Resources

Information and tools to keep you informed, prepared, and confident

Watch videos and read stories about parents just like you, tap into an extended community of RSV experts and advocates, and find helpful links, answers, and more.

Videos for parents like you

Knowing about severe RSV and how to help protect your high-risk baby is important. It's also good to know you're not the only one going through this.

Learn more about RSV disease and how SYNAGIS can help protect your baby

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Audrey’s story: A family’s struggle with RSV and coverage denial

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Jessica’s story: A mom who benefited from Cradle with CareSM

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Downloads for parents

Downloads for SYNAGIS

Learn more about how SYNAGIS may help your baby (PDF)

RSV Downloads

Educate yourself about RSV, SYNAGIS, and why your baby may be at high risk

Frequently asked questions

When it comes to your baby's health, every parent has questions. You’ll find answers to commonly asked questions about SYNAGIS and RSV below. But remember, it’s always a good idea to talk to your doctor about SYNAGIS and your baby's health first.

Is SYNAGIS a vaccine?

No. SYNAGIS [si-nah-jis] is an FDA-approved prescription injection of antibodies that is given monthly to help protect high-risk infants from severe RSV disease throughout the RSV season. Each dose provides protection for about 28–30 days.

How many injections of SYNAGIS will my baby need?

Your child's healthcare provider will give you detailed instructions on when SYNAGIS will be given. SYNAGIS is needed every 28-30 days during the RSV season. Each injection of SYNAGIS helps protect your child from severe RSV disease for about 1 month.

My high-risk baby looks healthy. Are monthly injections of SYNAGIS still necessary?

Yes. No matter how your baby looks, they may still be at high risk for severe RSV disease. Your doctor will tell you when RSV season has ended and your baby can stop their monthly injections of SYNAGIS.

What should I do if my insurance won't cover SYNAGIS?

While many health plans cover SYNAGIS, coverage levels and the requirements for getting it can vary. If you're denied coverage or have questions about insurance, Access 360™ may be able to help.
Call 1-877-778-9010 to hear about different financial support programs that you may be able to use.

Will my high-risk baby need SYNAGIS for a second RSV season?

Most high-risk babies won't need SYNAGIS for a second season. But babies who remain high risk for severe RSV disease in their second year may need SYNAGIS for more than one RSV season. Ask your doctor if your baby will need SYNAGIS for a second season.

How do I stay on track with appointments?

Many parents just like you have benefited from the appointment reminders and support offered by Cradle with Care, a program designed to help you and your baby throughout the RSV season.

What is RSV?

RSV is a seasonal respiratory virus that is easily spread and typically causes mild to moderate cold-like symptoms. But in certain high-risk children, it can cause a serious lung infection.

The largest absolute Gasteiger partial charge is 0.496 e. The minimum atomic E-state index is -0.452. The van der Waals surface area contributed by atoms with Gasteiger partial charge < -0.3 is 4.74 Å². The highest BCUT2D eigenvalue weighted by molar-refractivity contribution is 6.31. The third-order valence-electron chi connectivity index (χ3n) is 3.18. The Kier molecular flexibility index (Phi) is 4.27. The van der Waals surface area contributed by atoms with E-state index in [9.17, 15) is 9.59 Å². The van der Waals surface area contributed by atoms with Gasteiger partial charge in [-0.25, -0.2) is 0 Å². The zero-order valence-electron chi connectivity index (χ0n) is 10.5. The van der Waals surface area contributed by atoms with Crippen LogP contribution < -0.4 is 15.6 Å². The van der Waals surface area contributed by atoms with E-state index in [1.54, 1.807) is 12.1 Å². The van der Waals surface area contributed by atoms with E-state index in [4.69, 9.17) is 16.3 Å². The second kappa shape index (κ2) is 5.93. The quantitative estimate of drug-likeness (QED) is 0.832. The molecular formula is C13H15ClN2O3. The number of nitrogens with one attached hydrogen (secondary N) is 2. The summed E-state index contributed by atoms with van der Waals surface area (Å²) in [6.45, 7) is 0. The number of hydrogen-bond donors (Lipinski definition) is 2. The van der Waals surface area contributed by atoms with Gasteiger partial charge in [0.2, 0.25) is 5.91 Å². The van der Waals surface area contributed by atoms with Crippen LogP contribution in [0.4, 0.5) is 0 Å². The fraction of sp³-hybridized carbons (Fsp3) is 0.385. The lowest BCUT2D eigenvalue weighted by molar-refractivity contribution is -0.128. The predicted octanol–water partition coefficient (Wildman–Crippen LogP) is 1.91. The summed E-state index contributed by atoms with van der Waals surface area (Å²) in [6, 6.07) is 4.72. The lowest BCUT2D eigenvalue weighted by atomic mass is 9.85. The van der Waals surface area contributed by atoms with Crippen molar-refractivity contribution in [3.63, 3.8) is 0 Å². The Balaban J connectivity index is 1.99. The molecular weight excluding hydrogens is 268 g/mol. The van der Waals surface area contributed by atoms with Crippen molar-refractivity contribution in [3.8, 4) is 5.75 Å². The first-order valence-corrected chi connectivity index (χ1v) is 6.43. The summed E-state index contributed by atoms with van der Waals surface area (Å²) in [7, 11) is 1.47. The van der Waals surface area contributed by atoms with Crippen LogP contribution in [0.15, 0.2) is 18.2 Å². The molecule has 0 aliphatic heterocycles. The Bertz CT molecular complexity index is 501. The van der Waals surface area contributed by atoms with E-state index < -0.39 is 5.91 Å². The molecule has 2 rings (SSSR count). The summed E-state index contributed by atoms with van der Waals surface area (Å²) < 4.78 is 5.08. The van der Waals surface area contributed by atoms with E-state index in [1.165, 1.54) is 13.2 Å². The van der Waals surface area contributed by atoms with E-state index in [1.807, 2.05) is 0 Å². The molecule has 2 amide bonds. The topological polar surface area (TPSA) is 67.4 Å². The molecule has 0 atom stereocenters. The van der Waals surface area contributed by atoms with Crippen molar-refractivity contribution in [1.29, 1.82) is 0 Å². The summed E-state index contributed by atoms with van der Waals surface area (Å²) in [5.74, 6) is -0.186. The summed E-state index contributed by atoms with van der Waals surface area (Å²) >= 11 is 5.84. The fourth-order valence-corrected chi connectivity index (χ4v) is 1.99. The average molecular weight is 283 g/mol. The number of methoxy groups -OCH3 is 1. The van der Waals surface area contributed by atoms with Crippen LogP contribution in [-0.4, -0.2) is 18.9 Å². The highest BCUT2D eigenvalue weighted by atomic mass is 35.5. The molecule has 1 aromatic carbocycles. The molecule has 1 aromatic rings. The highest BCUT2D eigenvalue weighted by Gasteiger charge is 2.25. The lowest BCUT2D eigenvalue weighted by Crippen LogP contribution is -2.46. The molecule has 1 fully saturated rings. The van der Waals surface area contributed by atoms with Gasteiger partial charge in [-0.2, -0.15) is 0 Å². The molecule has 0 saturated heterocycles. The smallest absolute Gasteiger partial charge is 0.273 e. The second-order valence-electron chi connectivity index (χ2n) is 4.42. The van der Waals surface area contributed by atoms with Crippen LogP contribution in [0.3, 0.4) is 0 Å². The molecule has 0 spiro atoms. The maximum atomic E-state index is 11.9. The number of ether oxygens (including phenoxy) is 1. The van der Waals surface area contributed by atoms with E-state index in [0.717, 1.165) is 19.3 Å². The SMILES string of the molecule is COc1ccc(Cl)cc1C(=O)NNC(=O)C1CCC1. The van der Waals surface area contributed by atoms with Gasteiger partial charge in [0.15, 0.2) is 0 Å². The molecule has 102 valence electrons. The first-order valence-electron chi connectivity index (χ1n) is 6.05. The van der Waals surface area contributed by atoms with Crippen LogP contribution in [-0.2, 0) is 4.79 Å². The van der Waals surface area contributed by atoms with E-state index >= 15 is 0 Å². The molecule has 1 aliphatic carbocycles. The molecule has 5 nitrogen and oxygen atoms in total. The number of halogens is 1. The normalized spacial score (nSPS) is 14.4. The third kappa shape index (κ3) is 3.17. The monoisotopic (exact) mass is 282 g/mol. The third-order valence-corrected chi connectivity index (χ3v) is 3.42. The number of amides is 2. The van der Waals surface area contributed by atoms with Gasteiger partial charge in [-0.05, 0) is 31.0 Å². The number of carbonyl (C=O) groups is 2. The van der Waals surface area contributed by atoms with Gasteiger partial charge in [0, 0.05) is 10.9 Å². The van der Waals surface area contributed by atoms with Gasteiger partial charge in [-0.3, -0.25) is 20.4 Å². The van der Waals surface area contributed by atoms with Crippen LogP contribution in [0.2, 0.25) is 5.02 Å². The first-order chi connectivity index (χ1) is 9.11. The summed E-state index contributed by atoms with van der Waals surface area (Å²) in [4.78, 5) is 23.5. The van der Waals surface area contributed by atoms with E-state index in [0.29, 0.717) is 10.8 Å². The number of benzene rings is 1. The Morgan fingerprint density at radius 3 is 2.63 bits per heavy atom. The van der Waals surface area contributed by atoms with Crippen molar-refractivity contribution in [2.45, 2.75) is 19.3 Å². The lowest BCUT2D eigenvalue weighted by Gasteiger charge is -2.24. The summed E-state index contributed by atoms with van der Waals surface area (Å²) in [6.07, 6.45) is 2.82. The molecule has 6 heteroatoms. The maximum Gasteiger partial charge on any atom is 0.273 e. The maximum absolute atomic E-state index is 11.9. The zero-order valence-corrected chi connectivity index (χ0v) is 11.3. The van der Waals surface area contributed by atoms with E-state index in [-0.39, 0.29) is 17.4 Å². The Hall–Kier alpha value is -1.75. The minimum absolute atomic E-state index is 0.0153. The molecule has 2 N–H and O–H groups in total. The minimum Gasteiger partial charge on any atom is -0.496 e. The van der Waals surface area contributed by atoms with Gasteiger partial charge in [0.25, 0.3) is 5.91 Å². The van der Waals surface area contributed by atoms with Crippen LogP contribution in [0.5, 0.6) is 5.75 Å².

What is an RSV infection?

RSV is the most common cause of bronchiolitis (inflammation of the small airways in the lungs) and/or pneumonia in children under 1 year of age in the US. In fact, almost all children get RSV before they turn 2 years old.

Learn more about RSV infection >

Is my baby at high risk for severe RSV disease?

Babies born prematurely at 35 weeks or less and children 24 months or younger with certain heart or lung conditions are at high risk for severe RSV disease. In these babies, RSV can lead to hospitalization due to serious lung infections such as bronchiolitis and/or pneumonia.

What is RSV season?

Like the flu, RSV is a seasonal virus. The season varies from one part of the country to the next, but usually starts in fall and continues into spring. In some states such as Alaska, Hawaii, and parts of Texas and Florida, for example, the length of the RSV season may be different. To find out when RSV season starts in your area, talk to your baby's doctor.

How serious is RSV?

Most children with RSV disease suffer only mild to moderate cold-like symptoms. But for some high-risk babies, RSV disease can be more severe. Infants born at 35 weeks or less and children 24 months or younger with certain heart or lung conditions are at high risk for serious lung infections such as bronchiolitis and/or pneumonia.

What are the signs and symptoms of a severe RSV infection?

Some signs and symptoms of severe RSV disease include:

  • Coughing or wheezing that does not stop
  • Fast or troubled breathing
  • A bluish color around the mouth or fingernails
  • Spread-out nostrils and/or a caved-in chest when trying to breathe
  • Gasping for breath

How easy is it to catch RSV?

Like the flu, RSV can be spread by sneezing, coughing or physical contact, such as touching or shaking hands. RSV can live up to 7 hours on countertops and other surfaces. It can spread very quickly in daycare centers and crowded households. As a result, nearly all babies get RSV disease by the age of 2.

What could put my baby at risk for severe RSV disease?

Here are some of the main factors that can increase your baby's risk for severe RSV disease:

  • Premature birth: Infants who are born prematurely (born at 35 weeks or less), and who are 6 months of age or younger at the beginning of RSV season